4 June 2014
by Antony Crockett
Antony Crockett is a Senior Associate with international law firm Herbert Smith Freehills, based in Hong Kong. Antony holds a LLB and BSc from the University of Melbourne and an LLM from the London School of Economics and Political Science. He is qualified to practice law in England & Wales and in Victoria, Australia. Antony specialises in public international law and international dispute resolution. He has extensive experience advising private and public sector clients on business and human rights matters. Antony also contributed to the development of the Principles for Responsible Contracts, which were published in 2011 as an addendum to the UN Guiding Principles on Business and Human Rights.
The endorsement of the United Nations Guiding Principles on Business and Human Rights (‘UNGPs’) in 2011, related revisions to key international standards and recent domestic legal reforms in the field of business and human rights mean that business enterprises are under increased pressure to ensure that human rights are respected throughout their operations. One way businesses are responding to this pressure is by introducing human rights provisions into their commercial contracts. This article is intended to very briefly flag some of the legal issues which may arise for lawyers tasked with drafting the relevant clauses.
The UNGPs explain that the responsibility to respect human rights requires that business enterprises should:
(a) avoid causing or contributing to adverse human rights impacts through their own activities, and address such impacts when they occur; and
(b) seek to prevent or mitigate adverse human rights impacts that are directly linked to their operations, products or services by their business relationships, even if they have not contributed to those impacts.
Where a business relationship is based on a contract, it is possible to include provisions in the contract obliging the parties to take steps to identify, avoid and/or mitigate potential adverse impacts on human rights. Parties may also agree processes and standards for the remediation of actual adverse impacts.
As well as providing an opportunity to set out expectations generally with regard to future performance on human rights issues, contracts allow parties to allocate responsibility for human rights risks specific to a transaction or business relationship. This requires the parties (and their lawyers) to first undertake a certain level of due diligence, including to identify risks which may be associated with a particular country, industry, or the historical human rights performance of one of the parties.
The nature and range of potential adverse human rights impacts and the ability of parties to take steps to address the risk of such impacts will vary depending on the context within which a business operates; so there are no one-size-fits-all solutions. While contracts are not the only means by which an enterprise may be able to influence the conduct of its business partners, contractual provisions directed at ensuring respect for human rights are increasingly common.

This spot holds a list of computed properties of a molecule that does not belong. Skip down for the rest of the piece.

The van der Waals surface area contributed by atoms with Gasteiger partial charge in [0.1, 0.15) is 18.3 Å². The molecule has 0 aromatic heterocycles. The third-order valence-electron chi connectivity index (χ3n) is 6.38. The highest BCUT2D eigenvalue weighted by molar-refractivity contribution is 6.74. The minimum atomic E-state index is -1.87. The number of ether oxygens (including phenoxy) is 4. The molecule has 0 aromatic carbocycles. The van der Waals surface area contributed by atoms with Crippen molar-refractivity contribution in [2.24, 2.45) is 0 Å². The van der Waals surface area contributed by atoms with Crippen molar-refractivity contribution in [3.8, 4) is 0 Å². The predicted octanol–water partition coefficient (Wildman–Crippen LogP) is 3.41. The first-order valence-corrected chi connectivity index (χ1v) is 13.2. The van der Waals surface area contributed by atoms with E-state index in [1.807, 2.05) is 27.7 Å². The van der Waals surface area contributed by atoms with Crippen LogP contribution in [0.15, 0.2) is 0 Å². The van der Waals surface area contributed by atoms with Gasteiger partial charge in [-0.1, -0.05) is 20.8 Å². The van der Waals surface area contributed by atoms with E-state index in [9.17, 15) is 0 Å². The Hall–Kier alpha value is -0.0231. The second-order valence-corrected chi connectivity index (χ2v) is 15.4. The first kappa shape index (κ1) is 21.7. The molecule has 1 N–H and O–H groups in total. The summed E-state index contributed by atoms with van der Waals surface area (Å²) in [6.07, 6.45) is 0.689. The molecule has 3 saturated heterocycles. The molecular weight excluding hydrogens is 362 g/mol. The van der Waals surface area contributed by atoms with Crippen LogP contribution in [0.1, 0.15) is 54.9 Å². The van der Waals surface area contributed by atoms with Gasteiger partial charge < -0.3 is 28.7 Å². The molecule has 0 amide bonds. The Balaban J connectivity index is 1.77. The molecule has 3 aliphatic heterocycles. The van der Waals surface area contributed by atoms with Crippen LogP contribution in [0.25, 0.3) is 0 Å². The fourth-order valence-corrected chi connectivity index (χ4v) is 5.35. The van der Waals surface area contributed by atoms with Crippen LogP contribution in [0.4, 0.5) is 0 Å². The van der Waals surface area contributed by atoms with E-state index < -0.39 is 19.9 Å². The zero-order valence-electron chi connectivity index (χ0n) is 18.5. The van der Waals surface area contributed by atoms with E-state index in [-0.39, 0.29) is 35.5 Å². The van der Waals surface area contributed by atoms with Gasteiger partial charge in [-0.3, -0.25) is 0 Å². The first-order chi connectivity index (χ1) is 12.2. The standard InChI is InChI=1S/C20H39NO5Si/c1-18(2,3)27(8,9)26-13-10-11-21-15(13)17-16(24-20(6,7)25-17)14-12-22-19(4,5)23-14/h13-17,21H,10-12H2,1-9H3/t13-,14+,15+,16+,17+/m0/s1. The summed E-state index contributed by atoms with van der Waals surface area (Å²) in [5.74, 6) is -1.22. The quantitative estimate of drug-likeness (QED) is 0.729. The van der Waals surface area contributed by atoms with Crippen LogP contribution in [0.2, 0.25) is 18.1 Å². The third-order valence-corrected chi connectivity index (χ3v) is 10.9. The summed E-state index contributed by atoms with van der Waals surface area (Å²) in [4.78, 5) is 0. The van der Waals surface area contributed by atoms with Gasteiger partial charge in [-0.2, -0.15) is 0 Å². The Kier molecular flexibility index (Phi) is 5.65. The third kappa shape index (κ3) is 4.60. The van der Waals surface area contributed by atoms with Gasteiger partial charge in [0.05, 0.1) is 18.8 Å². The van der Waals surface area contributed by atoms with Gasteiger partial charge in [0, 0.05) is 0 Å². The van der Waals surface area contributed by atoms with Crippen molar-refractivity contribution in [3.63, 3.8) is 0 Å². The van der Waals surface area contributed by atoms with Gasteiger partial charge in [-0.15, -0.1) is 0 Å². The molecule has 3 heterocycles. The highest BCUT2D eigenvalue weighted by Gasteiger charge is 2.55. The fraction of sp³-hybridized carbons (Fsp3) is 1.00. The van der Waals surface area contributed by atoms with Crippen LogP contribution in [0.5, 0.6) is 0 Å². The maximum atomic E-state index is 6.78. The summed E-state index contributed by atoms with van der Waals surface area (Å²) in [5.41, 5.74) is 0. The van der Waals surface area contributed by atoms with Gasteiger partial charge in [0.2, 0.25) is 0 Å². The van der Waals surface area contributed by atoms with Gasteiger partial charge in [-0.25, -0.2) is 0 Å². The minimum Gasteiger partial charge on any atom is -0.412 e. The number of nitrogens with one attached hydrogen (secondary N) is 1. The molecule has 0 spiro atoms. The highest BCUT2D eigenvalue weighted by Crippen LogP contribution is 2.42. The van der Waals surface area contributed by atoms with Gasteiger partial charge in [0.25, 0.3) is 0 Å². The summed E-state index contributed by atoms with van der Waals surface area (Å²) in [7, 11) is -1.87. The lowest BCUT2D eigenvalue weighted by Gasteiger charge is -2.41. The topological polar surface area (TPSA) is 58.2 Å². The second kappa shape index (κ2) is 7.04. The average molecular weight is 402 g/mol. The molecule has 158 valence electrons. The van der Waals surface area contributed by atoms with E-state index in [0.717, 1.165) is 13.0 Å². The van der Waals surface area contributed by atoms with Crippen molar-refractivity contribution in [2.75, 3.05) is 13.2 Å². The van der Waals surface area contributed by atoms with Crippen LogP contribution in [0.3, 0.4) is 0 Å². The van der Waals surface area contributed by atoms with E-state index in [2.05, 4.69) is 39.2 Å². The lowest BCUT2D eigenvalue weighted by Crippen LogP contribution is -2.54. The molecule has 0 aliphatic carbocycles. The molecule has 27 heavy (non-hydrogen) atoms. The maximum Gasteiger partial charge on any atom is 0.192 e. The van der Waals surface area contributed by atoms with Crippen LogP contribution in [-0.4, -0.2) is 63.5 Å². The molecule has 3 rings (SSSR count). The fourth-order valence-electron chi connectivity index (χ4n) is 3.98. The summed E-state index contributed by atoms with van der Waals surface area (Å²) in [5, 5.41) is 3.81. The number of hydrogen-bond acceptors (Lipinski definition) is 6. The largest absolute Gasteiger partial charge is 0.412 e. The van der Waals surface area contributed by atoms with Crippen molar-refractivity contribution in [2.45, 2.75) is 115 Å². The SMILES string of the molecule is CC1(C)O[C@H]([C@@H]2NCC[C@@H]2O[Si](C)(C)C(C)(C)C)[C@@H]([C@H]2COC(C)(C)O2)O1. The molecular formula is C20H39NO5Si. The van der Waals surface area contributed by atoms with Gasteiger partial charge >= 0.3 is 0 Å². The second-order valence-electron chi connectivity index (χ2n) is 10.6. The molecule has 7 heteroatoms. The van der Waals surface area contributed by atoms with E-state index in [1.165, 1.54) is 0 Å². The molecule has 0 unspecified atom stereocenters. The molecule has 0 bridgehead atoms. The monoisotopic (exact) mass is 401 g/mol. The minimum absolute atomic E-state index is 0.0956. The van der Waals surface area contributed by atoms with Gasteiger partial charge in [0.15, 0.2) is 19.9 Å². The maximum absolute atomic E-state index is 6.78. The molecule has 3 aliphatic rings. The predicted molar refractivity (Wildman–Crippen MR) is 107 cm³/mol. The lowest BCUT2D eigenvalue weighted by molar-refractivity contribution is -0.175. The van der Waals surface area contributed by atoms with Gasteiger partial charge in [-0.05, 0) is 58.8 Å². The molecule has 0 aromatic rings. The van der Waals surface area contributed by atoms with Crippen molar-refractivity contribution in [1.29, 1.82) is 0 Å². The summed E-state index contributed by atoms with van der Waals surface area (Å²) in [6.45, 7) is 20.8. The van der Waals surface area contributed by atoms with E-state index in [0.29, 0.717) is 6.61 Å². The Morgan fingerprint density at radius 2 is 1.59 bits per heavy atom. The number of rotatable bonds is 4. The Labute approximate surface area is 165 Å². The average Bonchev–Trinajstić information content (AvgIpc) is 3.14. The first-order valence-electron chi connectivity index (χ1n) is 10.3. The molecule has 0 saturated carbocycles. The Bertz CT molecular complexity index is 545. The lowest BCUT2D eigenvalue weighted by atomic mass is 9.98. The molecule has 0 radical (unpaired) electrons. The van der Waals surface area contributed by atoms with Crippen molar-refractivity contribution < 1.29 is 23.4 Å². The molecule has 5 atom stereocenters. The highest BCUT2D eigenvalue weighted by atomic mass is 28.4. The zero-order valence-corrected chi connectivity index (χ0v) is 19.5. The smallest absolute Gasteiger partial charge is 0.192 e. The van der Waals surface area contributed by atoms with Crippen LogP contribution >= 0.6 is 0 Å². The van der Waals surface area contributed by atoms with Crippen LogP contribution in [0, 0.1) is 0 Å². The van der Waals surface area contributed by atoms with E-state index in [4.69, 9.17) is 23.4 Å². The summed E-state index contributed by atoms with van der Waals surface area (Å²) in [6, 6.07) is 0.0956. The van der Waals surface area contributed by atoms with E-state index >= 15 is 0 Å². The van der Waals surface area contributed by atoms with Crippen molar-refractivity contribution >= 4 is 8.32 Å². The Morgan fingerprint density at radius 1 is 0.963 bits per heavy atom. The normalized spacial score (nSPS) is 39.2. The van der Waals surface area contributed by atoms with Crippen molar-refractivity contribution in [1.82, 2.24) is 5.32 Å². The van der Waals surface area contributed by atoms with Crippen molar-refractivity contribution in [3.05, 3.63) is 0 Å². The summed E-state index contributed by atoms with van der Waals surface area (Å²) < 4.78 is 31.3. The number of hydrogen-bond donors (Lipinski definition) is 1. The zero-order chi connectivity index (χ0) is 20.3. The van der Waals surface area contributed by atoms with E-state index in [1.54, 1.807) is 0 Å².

Provisions relating to workers’ rights and conditions have been used for some years in contracts for the manufacture of consumer goods (such as clothing, footwear and electronics). For example, purchasers may require suppliers to operate in accordance with detailed standards and will often insist on a right to be able to conduct inspections or audits to ensure compliance. Similar provisions may also be found in public sector procurement contracts.
Companies in the extractives sector are also increasingly likely to consider the use of human rights clauses in contracts, particularly in relation to joint ventures. In many extractive sector joint ventures, while the parties share the risks and rewards of the venture, responsibility for operational matters will rest with just one party. In this context, non-operator parties may wish to ensure that the party with operational control takes steps to ensure respect for human rights. Including relevant obligations in the joint venture agreement is one way to achieve this. Another increasingly common feature of contracts in the extractive sector is a provision requiring contractors to ensure that requirements related to health, safety, environment and human rights are “cascaded” down the supply chain.
Similarly, the International Finance Corporation (IFC) and international financial institutions adhering to the Equator Principles require their borrowers, in certain contexts, to give covenants in relation to the management of adverse environmental and social impacts. Typically such covenants will require the borrower to conduct an impact assessment and to prepare an environmental and social management plan which is subject to approval by the lending bank(s). As is also common in supply chain contexts, lenders will often seek a contractual right to conduct periodic audits or inspections of sites and facilities to ensure compliance with environmental and social covenants. Following recent revisions to the Equator Principles and IFC Performance Standards, lenders may also require borrowers to establish grievance mechanisms for certain high risk projects.
Key issues for lawyers
There are a range of issues which lawyers drafting human rights provisions for commercial contracts need to consider, including the following: